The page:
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Games are an integral part of learning, team-building and healthy competition for teens. Whether teens are always physically active or just during random team games at school functions, it is a great way to be healthy and have fun. Unfortunately, a simple team-building game going on for years at a California high school ended badly for two teens.
Spirit Week happens across the nation at high schools promoting school spirit and community. At South El Month High school on the outskirts of Los Angeles, California, teens were playing a game of tug-of-war. According to Superintendent Nick J. Salerno, the game was played for years with no incidents. Wrapping their hands and fingers to get a better grasp of the rope, Edith Rodriguez and Pablo Ocegueda, suddenly felt the rope snap and several of their fingers were severed. Both students, athletes used to competition in soccer and football, had to get surgery to reattach their fingers at the Los Angeles County-USC Medical Center – Ocegueda who lost four fingers and Rodriguez who lost four fingers and her thumb on her right hand.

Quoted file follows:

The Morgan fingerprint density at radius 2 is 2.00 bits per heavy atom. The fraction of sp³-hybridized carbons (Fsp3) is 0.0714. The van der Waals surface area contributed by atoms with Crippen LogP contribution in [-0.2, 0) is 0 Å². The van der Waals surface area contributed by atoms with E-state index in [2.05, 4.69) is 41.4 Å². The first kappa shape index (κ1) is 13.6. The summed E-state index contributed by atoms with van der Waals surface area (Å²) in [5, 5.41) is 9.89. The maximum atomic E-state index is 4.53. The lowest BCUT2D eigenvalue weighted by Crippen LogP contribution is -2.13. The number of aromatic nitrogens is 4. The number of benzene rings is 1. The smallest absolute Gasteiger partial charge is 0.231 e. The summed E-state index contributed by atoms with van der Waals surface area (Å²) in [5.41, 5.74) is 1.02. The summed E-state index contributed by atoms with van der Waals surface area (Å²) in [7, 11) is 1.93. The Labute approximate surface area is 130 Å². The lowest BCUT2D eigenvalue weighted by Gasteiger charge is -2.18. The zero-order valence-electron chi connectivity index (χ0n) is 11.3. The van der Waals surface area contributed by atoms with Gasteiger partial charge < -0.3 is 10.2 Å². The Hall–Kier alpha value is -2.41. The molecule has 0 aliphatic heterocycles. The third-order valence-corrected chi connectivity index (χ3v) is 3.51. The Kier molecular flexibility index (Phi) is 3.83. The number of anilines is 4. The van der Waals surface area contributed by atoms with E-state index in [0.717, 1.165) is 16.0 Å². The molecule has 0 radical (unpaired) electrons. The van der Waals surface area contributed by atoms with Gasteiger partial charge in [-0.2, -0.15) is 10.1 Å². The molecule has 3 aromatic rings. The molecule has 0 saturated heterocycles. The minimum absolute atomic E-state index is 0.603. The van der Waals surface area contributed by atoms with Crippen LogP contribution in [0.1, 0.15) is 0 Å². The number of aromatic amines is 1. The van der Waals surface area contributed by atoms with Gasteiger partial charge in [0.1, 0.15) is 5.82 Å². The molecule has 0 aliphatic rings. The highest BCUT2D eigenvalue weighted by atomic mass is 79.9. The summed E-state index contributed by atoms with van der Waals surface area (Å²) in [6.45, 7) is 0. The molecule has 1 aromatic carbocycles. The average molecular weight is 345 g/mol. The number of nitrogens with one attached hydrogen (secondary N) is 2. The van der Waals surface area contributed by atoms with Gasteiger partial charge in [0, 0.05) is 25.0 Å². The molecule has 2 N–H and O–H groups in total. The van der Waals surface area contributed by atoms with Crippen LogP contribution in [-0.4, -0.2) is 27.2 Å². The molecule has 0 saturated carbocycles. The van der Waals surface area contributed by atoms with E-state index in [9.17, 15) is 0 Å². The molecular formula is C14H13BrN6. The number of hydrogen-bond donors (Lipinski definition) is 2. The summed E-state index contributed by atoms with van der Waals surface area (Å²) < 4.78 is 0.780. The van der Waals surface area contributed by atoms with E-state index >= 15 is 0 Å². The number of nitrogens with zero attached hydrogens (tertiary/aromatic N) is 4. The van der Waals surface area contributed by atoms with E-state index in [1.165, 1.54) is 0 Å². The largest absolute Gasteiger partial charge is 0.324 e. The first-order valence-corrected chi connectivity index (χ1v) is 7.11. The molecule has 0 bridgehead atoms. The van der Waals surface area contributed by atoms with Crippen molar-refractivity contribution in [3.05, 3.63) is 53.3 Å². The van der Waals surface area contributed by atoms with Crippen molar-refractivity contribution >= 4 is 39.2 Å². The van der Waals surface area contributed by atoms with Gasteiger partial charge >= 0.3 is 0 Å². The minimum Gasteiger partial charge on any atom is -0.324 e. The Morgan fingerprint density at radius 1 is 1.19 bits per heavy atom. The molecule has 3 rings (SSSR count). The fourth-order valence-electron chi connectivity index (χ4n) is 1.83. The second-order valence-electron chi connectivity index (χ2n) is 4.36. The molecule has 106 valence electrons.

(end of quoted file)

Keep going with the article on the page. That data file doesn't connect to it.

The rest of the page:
Though extremely rare, injuries occur in games such as tug-of-war. They are never expected but are something to be aware of; students, teachers and administrators need to be cautious about what activities they allow on their watch and care. If your child has participated in such an activity and injury occurs, contact an injury attorney who will know how to make sure emotional and medical expenses are paid for fairly in the DuPage County area.
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